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Study: Many Scholarships Ineffective In The Long Run

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A new study finds that many education grants are only successful whil in effect. (Photo credit should read JEFF PACHOUD/AFP/Getty Images)

A new study finds that many education grants are only successful whil in effect. (Photo credit should read JEFF PACHOUD/AFP/Getty Images)

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SEATTLE (CBS SEATTLE) – Policy makers and public education institutions are often big supporters of financial aid, but a recent study shows that many students who receive performance-based grants often don’t progress academically in the long run.

The study showed that students with grants made minor improvements while they were receiving the funds, but those same students’ performances dropped off when the scholarship ended.

“This suggests that while the program was effective when students were eligible for scholarships, the effects on enrollment and credits earned dissipated after the program ended,” the authors write.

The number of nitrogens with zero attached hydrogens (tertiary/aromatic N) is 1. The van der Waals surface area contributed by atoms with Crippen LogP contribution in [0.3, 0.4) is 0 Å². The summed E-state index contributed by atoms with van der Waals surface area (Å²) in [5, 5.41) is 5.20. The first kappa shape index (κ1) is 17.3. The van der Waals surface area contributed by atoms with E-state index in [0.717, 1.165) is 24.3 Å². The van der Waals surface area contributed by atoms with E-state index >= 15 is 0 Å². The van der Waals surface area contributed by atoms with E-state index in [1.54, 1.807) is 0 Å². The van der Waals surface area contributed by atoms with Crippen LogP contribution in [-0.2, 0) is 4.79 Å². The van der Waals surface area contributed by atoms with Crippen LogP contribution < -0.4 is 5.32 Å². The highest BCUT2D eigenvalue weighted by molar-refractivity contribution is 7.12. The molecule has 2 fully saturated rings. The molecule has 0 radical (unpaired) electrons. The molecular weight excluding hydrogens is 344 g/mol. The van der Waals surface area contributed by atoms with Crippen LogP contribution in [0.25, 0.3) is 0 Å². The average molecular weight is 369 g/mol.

The study was conducted by the nonprofit, nonpartisan MDRC social policy research organization and financed by the Bill & Melinda Gates Foundation to examine the correlation between performance-based grants and long-term educational success.

The report, published in November, looked at the scholarships at two community colleges in New York City — the Borough of Manhattan Community College and Hostos Community College. Both are part of the public City University of New York system.

The study showed that the grants did have a positive impact while in force, if only just in attempts at taking courses.

For students receiving grants, full-time enrollment increased 4.1 percentage points in the first semester and 6.0 percentage points in the second semester of the scholarship program. It also showed increased registration during the students’ summer semesters.

However, the study showed no increases in credit accumulation or registration during the two-year follow-up period after the grants ended.

One variable the researchers conceded was not taken into account is the differences in each academic environment. The authors wrote that, “The analyses suggest that the impacts varied by college and that the college environments may have influenced these impacts.”

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